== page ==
Earlier attempts to change the law have failed to win approval. The new coalition mounted the current effort following a Multnomah County case in May 2022 in which former professional mountain biker Gabriel Owens was awarded $11.4 million in a lawsuit against Mt. Hood Ski Bowl. Owens was left paralyzed when his bike hit a drainage ditch that crossed an expert-level bike path, causing him to lose control and collide with a signpost.

Gretchen Mandekor, Owen’s attorney, testified Wednesday that SB 754 would give recreational operators “a free pass” that went beyond the natural dangers that users expect and man-made problems such as the rut created by the drainage ditch at Mt. Hood Ski Bowl that caused Owens’ crash.

“There is a difference between inherent risk and risk created by the businesses,” she said.

Testimony was also given by a woman whose husband was killed on an icy snowboarding run at Mt. Hood, and the mother of a woman who drowned when pinned underwater when guides on a river trip near Eugene lost control of a raft, flipping the riders into the water strewn with fallen trees and other debris.

The future of the bill is uncertain. It cuts across the usual partisan divisions in the Legislature, with sponsors from both political parties who represent communities where recreational sports are a major part of the economy.

Most Republicans back the bill, but it also draws support from centrist Democrats. 

The chief sponsors include Sen. Aaron Woods, D-Wilsonville, Sen. Bill Hansell, R-Athena, and Sen. Daniel Bonham, R-The Dalles. On the House side, the chief sponsor is Rep. John Lively, D-Springfield.

“It’s rare to see so much diversity in this political environment,” Hansell said Wednesday.

The supporting sponsors include Senate Minority Leader Tim Knopp, R-Bend, Sen. Dick Anderson, R-Lincoln City, and Sen. Mark Meek, D-Oregon City. On the House side, Rep. Ken Helm, D-Beaverton, and David Gomberg, D-Neotsu.

In 2020, recreation businesses and their supporters created The Oregon Big Tent Recreation Coalition to push for legislation to change the liability standard. But the session ended almost as soon as it started after Republicans walked out over a carbon cap bill. Hundreds of bills died as the House and Senate were short of the two-thirds quorum required under the state constitution to conduct business. The clock ran out on the 35-day short session and was automatically adjourned, killing pending bills.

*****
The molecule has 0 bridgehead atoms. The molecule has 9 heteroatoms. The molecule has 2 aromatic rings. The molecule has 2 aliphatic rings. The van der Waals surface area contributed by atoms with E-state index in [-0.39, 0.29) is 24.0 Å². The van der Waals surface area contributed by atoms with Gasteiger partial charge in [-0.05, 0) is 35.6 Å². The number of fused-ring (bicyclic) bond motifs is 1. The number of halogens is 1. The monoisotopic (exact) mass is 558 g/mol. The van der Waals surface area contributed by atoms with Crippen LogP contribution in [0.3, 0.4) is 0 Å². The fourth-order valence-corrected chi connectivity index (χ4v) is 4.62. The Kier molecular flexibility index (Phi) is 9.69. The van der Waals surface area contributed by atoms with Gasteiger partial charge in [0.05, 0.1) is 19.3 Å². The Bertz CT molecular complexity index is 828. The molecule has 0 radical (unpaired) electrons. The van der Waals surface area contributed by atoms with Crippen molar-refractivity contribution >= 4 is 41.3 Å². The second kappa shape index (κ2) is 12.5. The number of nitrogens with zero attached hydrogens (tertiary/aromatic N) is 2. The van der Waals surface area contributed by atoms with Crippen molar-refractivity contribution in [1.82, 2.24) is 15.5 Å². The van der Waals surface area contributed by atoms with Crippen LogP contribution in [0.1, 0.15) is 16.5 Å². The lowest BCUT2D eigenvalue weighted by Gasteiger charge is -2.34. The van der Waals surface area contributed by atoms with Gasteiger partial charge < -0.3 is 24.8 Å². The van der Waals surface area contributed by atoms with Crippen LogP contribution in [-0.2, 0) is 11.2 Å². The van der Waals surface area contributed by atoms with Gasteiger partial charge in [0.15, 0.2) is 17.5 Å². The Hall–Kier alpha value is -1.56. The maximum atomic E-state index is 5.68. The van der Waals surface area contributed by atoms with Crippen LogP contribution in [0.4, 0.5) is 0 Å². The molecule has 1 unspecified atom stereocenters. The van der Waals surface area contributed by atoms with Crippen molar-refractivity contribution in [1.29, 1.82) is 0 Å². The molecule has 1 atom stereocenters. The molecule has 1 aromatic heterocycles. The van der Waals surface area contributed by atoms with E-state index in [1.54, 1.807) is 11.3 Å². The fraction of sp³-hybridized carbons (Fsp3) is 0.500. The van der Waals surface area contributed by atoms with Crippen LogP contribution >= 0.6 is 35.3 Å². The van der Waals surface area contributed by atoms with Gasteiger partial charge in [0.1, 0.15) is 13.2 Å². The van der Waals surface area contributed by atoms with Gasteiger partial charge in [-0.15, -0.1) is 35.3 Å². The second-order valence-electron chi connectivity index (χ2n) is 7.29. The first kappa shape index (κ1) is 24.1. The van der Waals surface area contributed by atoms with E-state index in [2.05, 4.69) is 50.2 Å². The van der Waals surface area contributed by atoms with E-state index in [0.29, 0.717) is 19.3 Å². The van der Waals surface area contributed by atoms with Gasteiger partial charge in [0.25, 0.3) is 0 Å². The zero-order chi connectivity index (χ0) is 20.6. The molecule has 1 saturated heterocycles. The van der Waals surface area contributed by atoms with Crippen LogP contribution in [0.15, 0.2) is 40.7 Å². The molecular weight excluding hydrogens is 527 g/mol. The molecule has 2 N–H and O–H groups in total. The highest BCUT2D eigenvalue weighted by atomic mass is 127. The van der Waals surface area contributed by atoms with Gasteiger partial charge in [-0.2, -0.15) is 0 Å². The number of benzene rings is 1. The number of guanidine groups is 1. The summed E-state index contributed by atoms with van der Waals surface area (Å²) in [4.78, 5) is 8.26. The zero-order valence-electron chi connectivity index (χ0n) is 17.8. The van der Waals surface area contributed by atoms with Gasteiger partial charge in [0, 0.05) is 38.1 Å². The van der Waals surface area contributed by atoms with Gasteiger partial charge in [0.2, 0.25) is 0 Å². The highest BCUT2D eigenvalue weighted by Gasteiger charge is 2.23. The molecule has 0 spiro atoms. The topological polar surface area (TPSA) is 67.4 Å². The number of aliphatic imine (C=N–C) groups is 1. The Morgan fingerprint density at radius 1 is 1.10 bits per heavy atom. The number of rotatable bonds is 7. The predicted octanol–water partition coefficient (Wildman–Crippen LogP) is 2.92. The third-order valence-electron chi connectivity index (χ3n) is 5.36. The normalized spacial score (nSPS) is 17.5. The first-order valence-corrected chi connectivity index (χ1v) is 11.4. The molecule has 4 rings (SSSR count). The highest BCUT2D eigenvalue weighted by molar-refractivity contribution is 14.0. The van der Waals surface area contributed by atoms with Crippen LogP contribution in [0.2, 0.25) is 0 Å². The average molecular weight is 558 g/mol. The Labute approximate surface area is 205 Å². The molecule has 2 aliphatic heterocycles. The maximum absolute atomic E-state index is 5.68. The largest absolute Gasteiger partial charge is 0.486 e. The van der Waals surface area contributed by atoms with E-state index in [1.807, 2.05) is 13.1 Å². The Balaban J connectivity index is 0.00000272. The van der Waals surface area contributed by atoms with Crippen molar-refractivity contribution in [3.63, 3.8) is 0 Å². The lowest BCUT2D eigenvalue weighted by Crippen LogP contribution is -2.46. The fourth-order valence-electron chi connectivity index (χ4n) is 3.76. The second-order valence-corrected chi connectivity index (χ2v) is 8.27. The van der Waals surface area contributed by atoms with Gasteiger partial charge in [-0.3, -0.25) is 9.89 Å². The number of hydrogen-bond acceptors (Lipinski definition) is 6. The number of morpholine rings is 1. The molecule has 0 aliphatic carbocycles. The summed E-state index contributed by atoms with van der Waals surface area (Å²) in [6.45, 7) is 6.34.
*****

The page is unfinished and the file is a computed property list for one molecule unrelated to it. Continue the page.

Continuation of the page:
SB 754 includes provisions to make the change in liability retroactive except for any claim that has a final judgment entered before the effective date of the measure. It includes an “emergency clause” which means that if approved by the Legislature and signed by Gov. Tina Kotek, it would go into effect immediately.

While the hearing is a key step forward for the bill, its future is dependent on whether Senate Judiciary Committee Chair Sen. Floyd Prozanski, D-Eugene, announces a work session for the bill prior to a March 17 deadline. The session is when the committee would vote on any amendments and decide whether to send the bill to the floor of the Senate. It would then go to the House, where it would most likely be assigned to the House Judiciary Committee, which is chaired by Rep. Jason Kropf, D-Bend.

With over 2,000 bills and a state budget under consideration, SB 754 will need a major push to stay viable. The Legislature has several attorneys among its members, who are supported by the Oregon Trial Lawyers Association. House Speaker Dan Rayfield, D-Corvallis, is an attorney who has received strong backing from the trial lawyers.

The trial lawyers did not have an official speaker testify at the hearing on Wednesday. The organization released a short statement Tuesday opposing the bill.

“This bill would allow a recreational facility’s negligence to go unchecked,” the statement said. “It gives them blanket immunity and reason to not follow safety standards.”